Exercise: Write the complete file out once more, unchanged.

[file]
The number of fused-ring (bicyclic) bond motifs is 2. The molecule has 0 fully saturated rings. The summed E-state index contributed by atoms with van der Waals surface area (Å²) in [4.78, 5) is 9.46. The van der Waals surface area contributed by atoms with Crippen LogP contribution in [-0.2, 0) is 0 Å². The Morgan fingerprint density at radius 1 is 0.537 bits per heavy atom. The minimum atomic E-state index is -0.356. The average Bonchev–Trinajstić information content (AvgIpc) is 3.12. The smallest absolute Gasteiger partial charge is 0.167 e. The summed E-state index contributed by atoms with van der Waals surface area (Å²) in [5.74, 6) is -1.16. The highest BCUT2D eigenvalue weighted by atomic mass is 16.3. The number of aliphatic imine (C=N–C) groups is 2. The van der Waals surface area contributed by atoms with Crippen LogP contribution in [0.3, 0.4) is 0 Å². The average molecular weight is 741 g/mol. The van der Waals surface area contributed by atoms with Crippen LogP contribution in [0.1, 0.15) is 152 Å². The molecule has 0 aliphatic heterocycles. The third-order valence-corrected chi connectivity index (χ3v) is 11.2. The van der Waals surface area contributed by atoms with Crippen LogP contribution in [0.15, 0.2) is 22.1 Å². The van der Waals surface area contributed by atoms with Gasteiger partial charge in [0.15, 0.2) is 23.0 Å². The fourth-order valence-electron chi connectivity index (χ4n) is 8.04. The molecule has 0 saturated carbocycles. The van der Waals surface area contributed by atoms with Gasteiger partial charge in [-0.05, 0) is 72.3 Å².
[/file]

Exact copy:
The number of fused-ring (bicyclic) bond motifs is 2. The molecule has 0 fully saturated rings. The summed E-state index contributed by atoms with van der Waals surface area (Å²) in [4.78, 5) is 9.46. The van der Waals surface area contributed by atoms with Crippen LogP contribution in [-0.2, 0) is 0 Å². The Morgan fingerprint density at radius 1 is 0.537 bits per heavy atom. The minimum atomic E-state index is -0.356. The average Bonchev–Trinajstić information content (AvgIpc) is 3.12. The smallest absolute Gasteiger partial charge is 0.167 e. The summed E-state index contributed by atoms with van der Waals surface area (Å²) in [5.74, 6) is -1.16. The highest BCUT2D eigenvalue weighted by atomic mass is 16.3. The number of aliphatic imine (C=N–C) groups is 2. The van der Waals surface area contributed by atoms with Crippen LogP contribution in [0.3, 0.4) is 0 Å². The average molecular weight is 741 g/mol. The van der Waals surface area contributed by atoms with Crippen LogP contribution in [0.1, 0.15) is 152 Å². The molecule has 0 aliphatic heterocycles. The third-order valence-corrected chi connectivity index (χ3v) is 11.2. The van der Waals surface area contributed by atoms with Crippen LogP contribution in [0.15, 0.2) is 22.1 Å². The van der Waals surface area contributed by atoms with Gasteiger partial charge in [0.15, 0.2) is 23.0 Å². The fourth-order valence-electron chi connectivity index (χ4n) is 8.04. The molecule has 0 saturated carbocycles. The van der Waals surface area contributed by atoms with Gasteiger partial charge in [-0.05, 0) is 72.3 Å².